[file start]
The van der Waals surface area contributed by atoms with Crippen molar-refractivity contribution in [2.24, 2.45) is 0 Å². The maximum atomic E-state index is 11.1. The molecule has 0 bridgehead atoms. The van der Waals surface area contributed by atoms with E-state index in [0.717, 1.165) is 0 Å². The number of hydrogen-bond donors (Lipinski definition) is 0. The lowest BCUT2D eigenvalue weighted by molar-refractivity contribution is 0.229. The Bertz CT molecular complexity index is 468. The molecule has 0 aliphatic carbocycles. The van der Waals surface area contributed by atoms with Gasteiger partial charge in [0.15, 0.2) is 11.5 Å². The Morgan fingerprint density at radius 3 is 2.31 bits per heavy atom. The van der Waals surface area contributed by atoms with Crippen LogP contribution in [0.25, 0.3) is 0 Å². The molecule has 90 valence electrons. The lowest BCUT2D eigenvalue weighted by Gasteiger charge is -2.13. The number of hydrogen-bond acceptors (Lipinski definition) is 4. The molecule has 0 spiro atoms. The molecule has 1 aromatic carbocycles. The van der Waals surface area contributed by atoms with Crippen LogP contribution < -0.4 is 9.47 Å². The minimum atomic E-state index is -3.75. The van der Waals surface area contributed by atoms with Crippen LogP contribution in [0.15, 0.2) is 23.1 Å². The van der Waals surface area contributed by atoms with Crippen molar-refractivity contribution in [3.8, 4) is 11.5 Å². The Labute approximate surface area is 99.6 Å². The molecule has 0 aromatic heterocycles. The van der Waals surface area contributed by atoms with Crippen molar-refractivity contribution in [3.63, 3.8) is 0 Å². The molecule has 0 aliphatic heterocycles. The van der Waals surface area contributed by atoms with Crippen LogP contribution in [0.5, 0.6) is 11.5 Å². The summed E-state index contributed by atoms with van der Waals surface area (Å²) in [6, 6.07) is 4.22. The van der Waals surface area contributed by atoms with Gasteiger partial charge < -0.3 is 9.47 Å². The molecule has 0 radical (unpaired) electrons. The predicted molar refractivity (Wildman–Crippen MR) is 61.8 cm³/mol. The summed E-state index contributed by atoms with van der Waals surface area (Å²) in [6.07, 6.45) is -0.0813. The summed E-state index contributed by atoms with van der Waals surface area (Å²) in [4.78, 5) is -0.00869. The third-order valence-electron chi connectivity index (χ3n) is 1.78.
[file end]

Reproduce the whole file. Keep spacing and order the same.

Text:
The van der Waals surface area contributed by atoms with Crippen molar-refractivity contribution in [2.24, 2.45) is 0 Å². The maximum atomic E-state index is 11.1. The molecule has 0 bridgehead atoms. The van der Waals surface area contributed by atoms with E-state index in [0.717, 1.165) is 0 Å². The number of hydrogen-bond donors (Lipinski definition) is 0. The lowest BCUT2D eigenvalue weighted by molar-refractivity contribution is 0.229. The Bertz CT molecular complexity index is 468. The molecule has 0 aliphatic carbocycles. The van der Waals surface area contributed by atoms with Gasteiger partial charge in [0.15, 0.2) is 11.5 Å². The Morgan fingerprint density at radius 3 is 2.31 bits per heavy atom. The van der Waals surface area contributed by atoms with Crippen LogP contribution in [0.25, 0.3) is 0 Å². The molecule has 90 valence electrons. The lowest BCUT2D eigenvalue weighted by Gasteiger charge is -2.13. The number of hydrogen-bond acceptors (Lipinski definition) is 4. The molecule has 0 spiro atoms. The molecule has 1 aromatic carbocycles. The van der Waals surface area contributed by atoms with Crippen LogP contribution < -0.4 is 9.47 Å². The minimum atomic E-state index is -3.75. The van der Waals surface area contributed by atoms with Crippen LogP contribution in [0.15, 0.2) is 23.1 Å². The van der Waals surface area contributed by atoms with Crippen molar-refractivity contribution in [3.8, 4) is 11.5 Å². The Labute approximate surface area is 99.6 Å². The molecule has 0 aromatic heterocycles. The van der Waals surface area contributed by atoms with Crippen molar-refractivity contribution in [3.63, 3.8) is 0 Å². The molecule has 0 aliphatic heterocycles. The van der Waals surface area contributed by atoms with Crippen LogP contribution in [0.5, 0.6) is 11.5 Å². The summed E-state index contributed by atoms with van der Waals surface area (Å²) in [6, 6.07) is 4.22. The van der Waals surface area contributed by atoms with Gasteiger partial charge < -0.3 is 9.47 Å². The molecule has 0 radical (unpaired) electrons. The predicted molar refractivity (Wildman–Crippen MR) is 61.8 cm³/mol. The summed E-state index contributed by atoms with van der Waals surface area (Å²) in [6.07, 6.45) is -0.0813. The summed E-state index contributed by atoms with van der Waals surface area (Å²) in [4.78, 5) is -0.00869. The third-order valence-electron chi connectivity index (χ3n) is 1.78.